FIRST ALERT FORECAST: Sunny and hotter today; a few storms returning later this week

FIRST ALERT FORECAST: Summer-like heat and humidity return; rain chances stay low
Tuesday Forecast
Tuesday Forecast (Source: KPLC)

The forecast starts off very nice this morning with quiet conditions and temperatures that have slipped into the 60s for all by coastal locations this morning. Patchy areas of fog have developed, so make sure to use your low beams if encountering, but a good amount of sunshine is on the way through the day with another similar day to Monday.

A few isolated storms return Wednesday morning
A few isolated storms return Wednesday morning (Source: KPLC)

Temperatures by this afternoon will top out a little hotter than yesterday, just shy of 90 degrees for inland locations. With the help of higher humidity, heat indices will be on the order of the middle 90s for feels like temperatures today, so be sure to pack on the sunscreen and stay hydrated if spending time outdoors.

A few storms possible Wednesday morning
A few storms possible Wednesday morning (Source: KPLC)

The pattern begins to change a bit by tomorrow as a weak stationary front moves into the state. Our high-resolution computer models so a small storm complex moving in from the NW by tomorrow morning closer to sunrise which could bring a small window of time to see a few storms tomorrow. These chances appear greatest over our northern parishes, with anything moving through being completely gone before noon. Isolated storms could be on the strong side though, so we’ll be tracking them and keep you updated.

Rain chances look to taper off a bit more Thursday before beginning to return by the end of the week and weekend as moisture pools in from the Gulf and a series of upper level disturbances moves across the state. The best chance of storms each day this weekend comes during the afternoon with daytime heating, with the daily coverage of these scattered storms increasing even more by early next week.

Tropical Storm Arthur
Tropical Storm Arthur (Source: KPLC)

Daily scattered thunderstorms remain in the forecast most of next week with highs in the 80 and lows at night in the 70s. Tropical Storm Arthur is now moving back out over the open waters of the Atlantic and will pose no additional threat to the U.S. but looks to pass directly over or very near Bermuda later this week.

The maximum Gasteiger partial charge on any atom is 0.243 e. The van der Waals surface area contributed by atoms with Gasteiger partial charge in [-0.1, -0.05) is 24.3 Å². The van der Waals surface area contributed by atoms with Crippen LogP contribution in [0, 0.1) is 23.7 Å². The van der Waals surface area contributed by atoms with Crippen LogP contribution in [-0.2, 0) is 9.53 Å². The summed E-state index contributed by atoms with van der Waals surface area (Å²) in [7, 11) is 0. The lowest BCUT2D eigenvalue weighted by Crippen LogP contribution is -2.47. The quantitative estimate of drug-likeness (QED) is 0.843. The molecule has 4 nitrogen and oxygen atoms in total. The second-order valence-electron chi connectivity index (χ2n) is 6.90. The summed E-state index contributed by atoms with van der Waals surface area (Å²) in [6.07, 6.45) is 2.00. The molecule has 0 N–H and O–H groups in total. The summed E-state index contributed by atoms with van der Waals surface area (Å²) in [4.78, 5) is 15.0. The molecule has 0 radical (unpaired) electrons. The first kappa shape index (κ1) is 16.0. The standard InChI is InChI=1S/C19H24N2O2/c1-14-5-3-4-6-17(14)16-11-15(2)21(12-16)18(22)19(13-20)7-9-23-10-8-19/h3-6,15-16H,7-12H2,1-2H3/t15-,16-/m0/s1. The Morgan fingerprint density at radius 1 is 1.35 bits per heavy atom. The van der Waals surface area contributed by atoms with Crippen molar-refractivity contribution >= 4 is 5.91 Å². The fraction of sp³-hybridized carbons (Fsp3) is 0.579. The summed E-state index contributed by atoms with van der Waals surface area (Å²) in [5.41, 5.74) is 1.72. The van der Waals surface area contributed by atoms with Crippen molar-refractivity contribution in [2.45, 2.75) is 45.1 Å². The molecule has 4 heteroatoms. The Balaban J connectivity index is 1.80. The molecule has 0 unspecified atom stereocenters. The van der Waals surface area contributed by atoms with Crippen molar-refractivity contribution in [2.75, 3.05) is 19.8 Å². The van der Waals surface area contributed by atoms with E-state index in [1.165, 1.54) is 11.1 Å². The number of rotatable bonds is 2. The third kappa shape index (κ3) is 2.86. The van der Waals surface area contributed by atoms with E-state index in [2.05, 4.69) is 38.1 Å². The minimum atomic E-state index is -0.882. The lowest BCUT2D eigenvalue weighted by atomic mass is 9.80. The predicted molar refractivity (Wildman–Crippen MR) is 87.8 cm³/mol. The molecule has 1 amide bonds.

And an update from Sunday’s storms. The National Weather Serviced confirmed the deadly Church Point tornado from Sunday night to be an EF-3 with estimated peak winds of 150 mph. This tornado killed one and significantly injuring two others. From the report. “4 mobile homes were destroyed. Two were flipped in the air and separated from the frame, another rolled over on top of an SUV, and the fourth was pulled off its blocks and had significant structural damage. Two grain dryers were destroyed at a farm. And an 18-wheeler used to transport crops was picked up and flipped onto the road. The tornado started about 5 miles NW of Church Point and moved SE, ending at the city limits where a large tree fell on a home.

An additional tornado confirmation from Allen Parish came in yesterday from the National Weather Service. Their survey team found where a tornado touched down just south of the Allen Parish airport near U.S. 165. It moved along parts of Ward Rd. where several trees were snapped or uprooted along the path. Thankfully there were no injuries in that tornado which stayed on the ground for 4.3 miles according to the storm survey. This tornado was rated an EF-1 with estimated peak winds of 100 mph.

First Alert Meteorologist Ben TerryLAKE CHARLES, La. (KPLC) -

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